Are there appropriate traffic management plans at the plant site to prevent collision of forklifts with people and other mobile equipment by separating them in time or space?
Are all safety procedures related to forklift inspection, operation, clean up and maintenance established, maintained and communicated to operators?
Is there a monitoring and supervision system for ensuring all safety procedures work?
Are work schedules adequate to move materials without operating the forklift at excessive speeds?
Are only certified drivers allowed to operate a forklift?
Is load checking always performed for load stability?
Is load weight always checked before loading to avoid overloading?
Is the load always lowered prior to the forklift being in motion?
Are safe distances provided from the edge of ramps, docks, drains, gutters, floor openings and any other opening and obstacles established to prevent forklift accident?
Are all ramp or dock edges safeguarded and visibly marked?
Is the forklift allowed to lift workers using forklift to do certain job?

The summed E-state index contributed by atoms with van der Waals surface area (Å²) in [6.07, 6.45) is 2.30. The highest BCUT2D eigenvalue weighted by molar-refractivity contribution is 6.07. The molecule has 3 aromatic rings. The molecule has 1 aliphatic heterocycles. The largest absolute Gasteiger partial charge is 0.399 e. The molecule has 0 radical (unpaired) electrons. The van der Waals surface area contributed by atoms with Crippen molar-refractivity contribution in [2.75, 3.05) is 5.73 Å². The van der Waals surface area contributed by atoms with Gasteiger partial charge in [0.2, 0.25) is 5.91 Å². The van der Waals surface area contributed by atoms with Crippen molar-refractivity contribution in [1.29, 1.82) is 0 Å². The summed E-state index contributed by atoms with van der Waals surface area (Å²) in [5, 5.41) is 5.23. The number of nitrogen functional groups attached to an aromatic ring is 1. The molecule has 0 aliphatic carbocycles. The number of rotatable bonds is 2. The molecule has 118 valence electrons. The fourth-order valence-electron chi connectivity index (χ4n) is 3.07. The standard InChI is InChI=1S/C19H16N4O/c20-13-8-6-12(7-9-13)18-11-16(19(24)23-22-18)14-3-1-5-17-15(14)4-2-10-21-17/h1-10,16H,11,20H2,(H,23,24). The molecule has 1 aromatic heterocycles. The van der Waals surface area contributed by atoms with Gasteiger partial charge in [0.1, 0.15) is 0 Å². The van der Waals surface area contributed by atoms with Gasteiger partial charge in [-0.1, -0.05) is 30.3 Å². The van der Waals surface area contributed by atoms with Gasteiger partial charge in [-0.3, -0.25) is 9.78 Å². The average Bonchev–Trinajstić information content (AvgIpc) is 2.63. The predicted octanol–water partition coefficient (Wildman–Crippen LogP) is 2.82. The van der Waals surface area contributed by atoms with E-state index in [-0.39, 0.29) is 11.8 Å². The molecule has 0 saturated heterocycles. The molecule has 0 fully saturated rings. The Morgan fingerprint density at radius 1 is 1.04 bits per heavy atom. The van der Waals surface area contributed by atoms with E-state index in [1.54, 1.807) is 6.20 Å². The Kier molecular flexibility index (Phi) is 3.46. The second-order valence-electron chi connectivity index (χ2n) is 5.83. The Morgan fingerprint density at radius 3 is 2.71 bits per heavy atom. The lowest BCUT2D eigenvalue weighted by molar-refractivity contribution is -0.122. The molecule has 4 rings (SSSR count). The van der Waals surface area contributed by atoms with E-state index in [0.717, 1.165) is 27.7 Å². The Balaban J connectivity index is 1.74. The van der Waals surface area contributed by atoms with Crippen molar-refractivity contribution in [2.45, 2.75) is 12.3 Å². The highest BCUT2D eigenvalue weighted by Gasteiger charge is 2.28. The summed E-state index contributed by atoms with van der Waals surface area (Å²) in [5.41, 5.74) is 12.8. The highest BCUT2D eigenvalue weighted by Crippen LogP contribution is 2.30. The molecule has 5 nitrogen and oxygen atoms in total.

Is the forklift allowed to be used for doing other jobs instead of lifting?
Is the procedure for the safe battery charging or fuel filling established?
All these questions must be completed to ensure forklift safety.Countermeasures and follow up are required before the forklift can be used. Follow up must be made for NO' answers to any of these above questions in the safety checklist.
Lukman Nulhakiem is a chemical engineer who has experience in hazard recognition and hazard control studies. Visit his blog at cemicalplantsafety.net to learn more about safety in chemical plant and workplaces in general.
Falls are one of the leading causes of injuries in the workplace. As you work to mitigate the dangers of falls in your facility by putting safe guards in place, keep the differences between arrest and restraint in mind: Fall arrest means to be caught while falling and fall restraint means to be restrained from falling in the first place.